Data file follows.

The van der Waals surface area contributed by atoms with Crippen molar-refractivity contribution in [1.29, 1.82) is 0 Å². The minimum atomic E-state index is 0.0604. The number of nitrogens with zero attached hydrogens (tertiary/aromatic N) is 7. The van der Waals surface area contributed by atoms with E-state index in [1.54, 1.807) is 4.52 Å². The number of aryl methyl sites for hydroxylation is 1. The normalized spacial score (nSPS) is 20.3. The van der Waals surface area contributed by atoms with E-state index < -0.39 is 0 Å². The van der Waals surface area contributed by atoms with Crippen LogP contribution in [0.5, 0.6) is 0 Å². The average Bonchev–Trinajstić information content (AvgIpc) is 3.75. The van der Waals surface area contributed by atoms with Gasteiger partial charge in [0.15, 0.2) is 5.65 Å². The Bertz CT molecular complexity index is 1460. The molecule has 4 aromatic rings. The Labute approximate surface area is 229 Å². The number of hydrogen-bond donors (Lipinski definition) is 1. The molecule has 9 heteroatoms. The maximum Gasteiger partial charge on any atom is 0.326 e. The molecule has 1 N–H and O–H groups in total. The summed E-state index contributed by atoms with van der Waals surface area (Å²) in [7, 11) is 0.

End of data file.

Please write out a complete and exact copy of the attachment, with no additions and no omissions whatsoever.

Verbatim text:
The van der Waals surface area contributed by atoms with Crippen molar-refractivity contribution in [1.29, 1.82) is 0 Å². The minimum atomic E-state index is 0.0604. The number of nitrogens with zero attached hydrogens (tertiary/aromatic N) is 7. The van der Waals surface area contributed by atoms with E-state index in [1.54, 1.807) is 4.52 Å². The number of aryl methyl sites for hydroxylation is 1. The normalized spacial score (nSPS) is 20.3. The van der Waals surface area contributed by atoms with E-state index < -0.39 is 0 Å². The van der Waals surface area contributed by atoms with Crippen LogP contribution in [0.5, 0.6) is 0 Å². The average Bonchev–Trinajstić information content (AvgIpc) is 3.75. The van der Waals surface area contributed by atoms with Gasteiger partial charge in [0.15, 0.2) is 5.65 Å². The Bertz CT molecular complexity index is 1460. The molecule has 4 aromatic rings. The Labute approximate surface area is 229 Å². The number of hydrogen-bond donors (Lipinski definition) is 1. The molecule has 9 heteroatoms. The maximum Gasteiger partial charge on any atom is 0.326 e. The molecule has 1 N–H and O–H groups in total. The summed E-state index contributed by atoms with van der Waals surface area (Å²) in [7, 11) is 0.